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Old 11-05-2007, 07:30 AM   #16
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Originally Posted by scolley View Post
But please, do explain what we are looking at, in particular with reference to your 1st post on in this thread. I'm trying to relate all the connections in the back of your box, and relating them to what you were originally trying to do, but I'm not comprehending all the connections. Can you please explain?
Uh, you're right, I now realize i need to put the latest pics in context.

They're pictures of the completed controller whose schematic is in a prvious post.

The front panel is mostly for looks. I used the same laser-printer-toner transfer process that I used to make the PC board in order to put the graphics and labelling on the panels. The green pilot light just lets me know the box is plugged in and getting power. The left switch is not really needed, but I figured if I'm going to all this trouble, why not add a switch so that I can do manual filling and emptying as well? To drain the tank, just put the switch in the down postion. To add water to it, just put it in the up position. In either position, the controller will put the valves, etc., in the correct state to perform the requested operation. In normal use, you'd never use this switch.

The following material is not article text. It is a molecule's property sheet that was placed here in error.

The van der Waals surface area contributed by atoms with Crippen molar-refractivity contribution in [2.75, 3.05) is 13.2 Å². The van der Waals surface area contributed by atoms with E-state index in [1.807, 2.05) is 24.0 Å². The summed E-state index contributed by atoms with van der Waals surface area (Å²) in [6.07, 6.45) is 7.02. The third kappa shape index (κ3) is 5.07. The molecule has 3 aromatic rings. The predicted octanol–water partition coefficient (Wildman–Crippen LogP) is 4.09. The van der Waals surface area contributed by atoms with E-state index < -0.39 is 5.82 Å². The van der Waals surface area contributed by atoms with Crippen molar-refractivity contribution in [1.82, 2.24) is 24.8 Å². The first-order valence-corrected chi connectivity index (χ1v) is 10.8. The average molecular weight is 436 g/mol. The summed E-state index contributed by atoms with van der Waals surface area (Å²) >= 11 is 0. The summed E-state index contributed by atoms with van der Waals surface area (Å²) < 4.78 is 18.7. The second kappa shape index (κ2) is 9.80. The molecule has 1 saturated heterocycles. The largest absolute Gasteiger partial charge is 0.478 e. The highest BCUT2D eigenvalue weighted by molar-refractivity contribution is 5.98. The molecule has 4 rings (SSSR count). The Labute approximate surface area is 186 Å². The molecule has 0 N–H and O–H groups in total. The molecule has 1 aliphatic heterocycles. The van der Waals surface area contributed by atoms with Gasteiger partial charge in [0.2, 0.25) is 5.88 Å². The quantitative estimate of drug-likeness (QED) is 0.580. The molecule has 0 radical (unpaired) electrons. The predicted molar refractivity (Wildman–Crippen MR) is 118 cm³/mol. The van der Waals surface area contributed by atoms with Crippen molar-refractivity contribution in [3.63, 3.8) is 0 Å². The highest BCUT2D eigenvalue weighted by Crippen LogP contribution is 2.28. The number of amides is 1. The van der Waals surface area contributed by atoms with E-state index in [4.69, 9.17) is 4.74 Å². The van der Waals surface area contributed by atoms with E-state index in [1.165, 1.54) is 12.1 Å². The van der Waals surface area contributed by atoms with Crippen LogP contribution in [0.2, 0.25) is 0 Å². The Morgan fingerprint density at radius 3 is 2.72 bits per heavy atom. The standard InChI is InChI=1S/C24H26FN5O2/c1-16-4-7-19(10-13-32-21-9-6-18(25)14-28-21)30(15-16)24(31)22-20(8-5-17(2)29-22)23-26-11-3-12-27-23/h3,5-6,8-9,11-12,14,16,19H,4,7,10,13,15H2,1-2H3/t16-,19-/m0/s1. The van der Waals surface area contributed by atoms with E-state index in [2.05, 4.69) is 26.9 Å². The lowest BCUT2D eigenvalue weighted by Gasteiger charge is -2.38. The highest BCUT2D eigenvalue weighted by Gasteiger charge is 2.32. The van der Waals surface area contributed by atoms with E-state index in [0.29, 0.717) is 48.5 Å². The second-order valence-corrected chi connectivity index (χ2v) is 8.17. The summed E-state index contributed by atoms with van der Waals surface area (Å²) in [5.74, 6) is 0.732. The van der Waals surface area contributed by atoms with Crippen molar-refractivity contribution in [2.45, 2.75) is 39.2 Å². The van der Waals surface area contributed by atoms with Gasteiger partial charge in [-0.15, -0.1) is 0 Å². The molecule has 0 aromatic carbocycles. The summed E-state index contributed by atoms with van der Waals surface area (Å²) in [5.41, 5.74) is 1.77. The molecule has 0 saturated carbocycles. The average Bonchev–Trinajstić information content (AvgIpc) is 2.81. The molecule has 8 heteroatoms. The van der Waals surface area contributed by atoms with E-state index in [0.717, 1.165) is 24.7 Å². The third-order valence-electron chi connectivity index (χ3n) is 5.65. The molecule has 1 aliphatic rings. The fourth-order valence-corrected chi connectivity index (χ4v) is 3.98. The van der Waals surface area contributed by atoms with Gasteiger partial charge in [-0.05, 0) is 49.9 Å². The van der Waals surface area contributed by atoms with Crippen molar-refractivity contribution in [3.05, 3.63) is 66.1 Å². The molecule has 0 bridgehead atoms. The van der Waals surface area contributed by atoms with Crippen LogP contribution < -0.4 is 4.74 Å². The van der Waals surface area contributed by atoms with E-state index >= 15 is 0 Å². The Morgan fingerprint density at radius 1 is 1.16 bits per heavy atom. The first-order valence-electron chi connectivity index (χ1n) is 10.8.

The right switch is used to reset the alarm condition and turn off the buzzer. As I described previosuly, if something wrong is detected during an empty/fill cycle, everything is returned to the idle state and the alarm buzzer is turned on. Hopefully, I won't use this switch much, either.

The back panel is where all the connections are made. The serial port is currently unused - the microcontroller chip is equipped with one, so I thought I might as well hook it up. In the future I might hook the box up to my PC or something. Below that is an input jack for the two redundant float sensors that detect a Full level.

To the right of that are bannana jack plugs for powering the 4 valves in the system (see the diagram on the first post). Next, to the right of those are 120V AC jacks for powering four devices controlled by the system - the cannister filter, the heater, the drain pump, and a possible auxiliary heater (although I'm working on something else that may obviate the need for that).

Finally, the AC power inputs are on the right side. The UPS input powers the filter. The non-UPS input powers everything else, including the controller box itself. The Trigger input is used to initiate an Emtpy/Fill cycle - just breifly apply 120V to it to start the cycle (I did that so I could set the time of day to do the cycle with a simple appliance timer, or an Aquacontroller, etc., without having to mess with the software in the box itself every time I wanted to change it).

Hope that helps. My brother-in-law, who happens to be a mechanical engineer, has two CNC machines in his garage "for fun" (?), so it was a simple matter for him to do all the cutouts for the switches and connectors in the panels.

Quote:
PS - I don't want to hijack the subject of your thread... but I do want to mention that I am thrilled that you are trying to take a practical and affordable approach to auto-water changing without unusual tank modifications. While I may have executed a proof-of-concept, but you are executing a far more valuable real world "you can build this yourself" alternative. Most people are NOT going to drill their tanks, and you a blazing making significant contributions to making auto water changing accessible a larger audience. Thank you.